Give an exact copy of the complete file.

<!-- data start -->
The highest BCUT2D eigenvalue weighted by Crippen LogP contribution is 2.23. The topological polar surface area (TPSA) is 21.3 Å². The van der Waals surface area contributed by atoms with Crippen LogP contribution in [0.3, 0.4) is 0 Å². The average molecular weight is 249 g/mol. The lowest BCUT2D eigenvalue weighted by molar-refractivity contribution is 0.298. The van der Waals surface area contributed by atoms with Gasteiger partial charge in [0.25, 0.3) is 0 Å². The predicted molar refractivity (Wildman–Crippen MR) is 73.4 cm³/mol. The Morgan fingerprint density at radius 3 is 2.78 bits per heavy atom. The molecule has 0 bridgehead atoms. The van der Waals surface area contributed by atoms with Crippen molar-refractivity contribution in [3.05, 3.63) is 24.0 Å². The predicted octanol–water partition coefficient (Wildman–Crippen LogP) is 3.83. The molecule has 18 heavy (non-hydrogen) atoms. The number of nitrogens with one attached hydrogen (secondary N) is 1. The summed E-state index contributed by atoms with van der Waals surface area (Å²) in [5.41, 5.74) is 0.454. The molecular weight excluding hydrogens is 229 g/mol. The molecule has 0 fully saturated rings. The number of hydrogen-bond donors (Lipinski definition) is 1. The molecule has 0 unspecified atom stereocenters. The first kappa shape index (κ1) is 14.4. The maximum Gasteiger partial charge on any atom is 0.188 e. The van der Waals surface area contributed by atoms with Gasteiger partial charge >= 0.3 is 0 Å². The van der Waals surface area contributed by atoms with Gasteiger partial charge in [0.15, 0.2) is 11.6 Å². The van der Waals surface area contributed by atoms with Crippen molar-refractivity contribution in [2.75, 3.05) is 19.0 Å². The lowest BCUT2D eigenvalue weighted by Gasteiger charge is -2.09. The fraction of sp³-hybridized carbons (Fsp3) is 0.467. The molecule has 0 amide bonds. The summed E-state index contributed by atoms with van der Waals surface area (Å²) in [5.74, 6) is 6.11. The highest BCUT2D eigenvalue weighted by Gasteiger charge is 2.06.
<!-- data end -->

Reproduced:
The highest BCUT2D eigenvalue weighted by Crippen LogP contribution is 2.23. The topological polar surface area (TPSA) is 21.3 Å². The van der Waals surface area contributed by atoms with Crippen LogP contribution in [0.3, 0.4) is 0 Å². The average molecular weight is 249 g/mol. The lowest BCUT2D eigenvalue weighted by molar-refractivity contribution is 0.298. The van der Waals surface area contributed by atoms with Gasteiger partial charge in [0.25, 0.3) is 0 Å². The predicted molar refractivity (Wildman–Crippen MR) is 73.4 cm³/mol. The Morgan fingerprint density at radius 3 is 2.78 bits per heavy atom. The molecule has 0 bridgehead atoms. The van der Waals surface area contributed by atoms with Crippen molar-refractivity contribution in [3.05, 3.63) is 24.0 Å². The predicted octanol–water partition coefficient (Wildman–Crippen LogP) is 3.83. The molecule has 18 heavy (non-hydrogen) atoms. The number of nitrogens with one attached hydrogen (secondary N) is 1. The summed E-state index contributed by atoms with van der Waals surface area (Å²) in [5.41, 5.74) is 0.454. The molecular weight excluding hydrogens is 229 g/mol. The molecule has 0 fully saturated rings. The number of hydrogen-bond donors (Lipinski definition) is 1. The molecule has 0 unspecified atom stereocenters. The first kappa shape index (κ1) is 14.4. The maximum Gasteiger partial charge on any atom is 0.188 e. The van der Waals surface area contributed by atoms with Gasteiger partial charge >= 0.3 is 0 Å². The van der Waals surface area contributed by atoms with Gasteiger partial charge in [0.15, 0.2) is 11.6 Å². The van der Waals surface area contributed by atoms with Crippen molar-refractivity contribution in [2.75, 3.05) is 19.0 Å². The lowest BCUT2D eigenvalue weighted by Gasteiger charge is -2.09. The fraction of sp³-hybridized carbons (Fsp3) is 0.467. The molecule has 0 amide bonds. The summed E-state index contributed by atoms with van der Waals surface area (Å²) in [5.74, 6) is 6.11. The highest BCUT2D eigenvalue weighted by Gasteiger charge is 2.06.